Saturday, November 10, 2012

Almost Home from the Brooks Range

Caribou Bar Creek

Some of my last hours in my seven-month trek across the Brooks Range.

Instead of continuing around on the ridge, I come right off it on a direct course toward the mountain hoping to save some time. It’s lower in elevation and likely brushier, but shorter. The terrain turns out hellish. I get right into the thick of ten-foot high brush and boggy ground for hours, and then a burned area miles long that has left tall grass and swamp in place of what used to be a lush spruce forest. I have to step up a notch again to match the difficulty of the terrain. The only thing that keeps me going is my clear view of Shaltah Mountain to remind me how close I am to Old Crow. I’m almost home, so I plug away, staying calm and exerting the same constant effort.  I continue to make progress though, and keep at it, step after step, sloshing through the arctic swamp and weeds. I can see the light at the end of the tunnel and this gives me motivation to keep going.

     At Caribou Bar Creek grass and brush are everywhere. It’s swift and over my waist from all the rain in the last week. Later I will learn that this has been the wettest summer on record. I set up camp for the night. I cook black beans over an open fire until close to midnight, but just as I finish a hail storm starts so I take the pot of beans into my tent for the night. The hail storm is the worse I’ve ever seen and the ice particles hit my tent so hard I’m afraid they’re going to punch holes in it and tear it to shreds. I wait and worry, and start gathering up my gear in case everything gets wet and I have to spend the night without a tent.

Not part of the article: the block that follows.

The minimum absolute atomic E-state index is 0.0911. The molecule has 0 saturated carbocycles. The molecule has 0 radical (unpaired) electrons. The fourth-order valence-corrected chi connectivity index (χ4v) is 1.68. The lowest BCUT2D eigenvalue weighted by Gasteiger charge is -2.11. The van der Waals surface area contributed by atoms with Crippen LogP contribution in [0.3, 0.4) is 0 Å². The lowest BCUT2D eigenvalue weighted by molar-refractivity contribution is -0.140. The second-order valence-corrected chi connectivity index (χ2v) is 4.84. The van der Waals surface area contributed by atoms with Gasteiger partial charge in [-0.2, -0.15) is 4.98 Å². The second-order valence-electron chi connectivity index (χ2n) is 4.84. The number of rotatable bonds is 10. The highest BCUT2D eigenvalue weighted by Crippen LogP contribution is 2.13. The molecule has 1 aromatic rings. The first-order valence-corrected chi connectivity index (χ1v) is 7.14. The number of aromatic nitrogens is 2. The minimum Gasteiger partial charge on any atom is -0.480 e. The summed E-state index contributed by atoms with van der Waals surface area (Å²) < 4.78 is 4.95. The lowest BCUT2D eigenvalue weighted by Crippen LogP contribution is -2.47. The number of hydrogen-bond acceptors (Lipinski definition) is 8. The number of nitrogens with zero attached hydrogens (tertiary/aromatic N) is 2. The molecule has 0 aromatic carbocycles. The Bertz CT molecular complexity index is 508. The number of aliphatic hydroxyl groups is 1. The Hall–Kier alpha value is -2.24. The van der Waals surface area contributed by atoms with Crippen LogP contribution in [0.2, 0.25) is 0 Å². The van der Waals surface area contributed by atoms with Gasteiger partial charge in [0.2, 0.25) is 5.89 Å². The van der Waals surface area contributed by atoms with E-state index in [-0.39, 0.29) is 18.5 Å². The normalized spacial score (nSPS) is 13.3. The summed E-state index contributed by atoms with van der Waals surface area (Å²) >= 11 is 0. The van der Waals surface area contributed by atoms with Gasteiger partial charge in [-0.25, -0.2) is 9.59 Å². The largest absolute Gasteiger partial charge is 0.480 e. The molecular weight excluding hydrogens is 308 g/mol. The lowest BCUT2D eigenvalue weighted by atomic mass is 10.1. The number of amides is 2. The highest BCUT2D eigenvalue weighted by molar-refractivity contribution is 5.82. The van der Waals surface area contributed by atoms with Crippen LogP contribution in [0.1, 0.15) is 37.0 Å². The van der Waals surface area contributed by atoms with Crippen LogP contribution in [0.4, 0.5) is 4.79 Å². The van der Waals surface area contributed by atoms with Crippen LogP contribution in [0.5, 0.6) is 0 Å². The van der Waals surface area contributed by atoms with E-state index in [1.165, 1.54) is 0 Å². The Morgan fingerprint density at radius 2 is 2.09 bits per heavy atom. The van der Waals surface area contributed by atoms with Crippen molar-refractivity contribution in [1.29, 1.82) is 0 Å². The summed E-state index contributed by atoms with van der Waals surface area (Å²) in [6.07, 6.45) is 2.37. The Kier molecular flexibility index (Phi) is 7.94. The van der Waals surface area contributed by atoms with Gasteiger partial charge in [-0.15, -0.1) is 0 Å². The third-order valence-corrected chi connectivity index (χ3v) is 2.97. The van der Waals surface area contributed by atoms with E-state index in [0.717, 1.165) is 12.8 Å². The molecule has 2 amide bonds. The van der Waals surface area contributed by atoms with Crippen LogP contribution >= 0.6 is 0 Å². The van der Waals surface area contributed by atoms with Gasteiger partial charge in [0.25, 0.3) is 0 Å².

And I wait, sitting up and not sleeping until the storm passes, with Will curled up in a ball watching me. “Enough already,” I yell at the top of my lungs. The hail still falls hard, and lightning flashes over my tent with a bolt touching down one hundred yards away. I duck down, covering my head with my arms. It’s like the earth is shattering and ripping apart in a thundery volley of mega bombs and spraying shrapnel. The hail falls for a solid hour, and then suddenly, it’s all over. To my relief my tent is still intact. During the night it gets so cold that I have dreams of shooting down an Olympic bobsled course on my belly.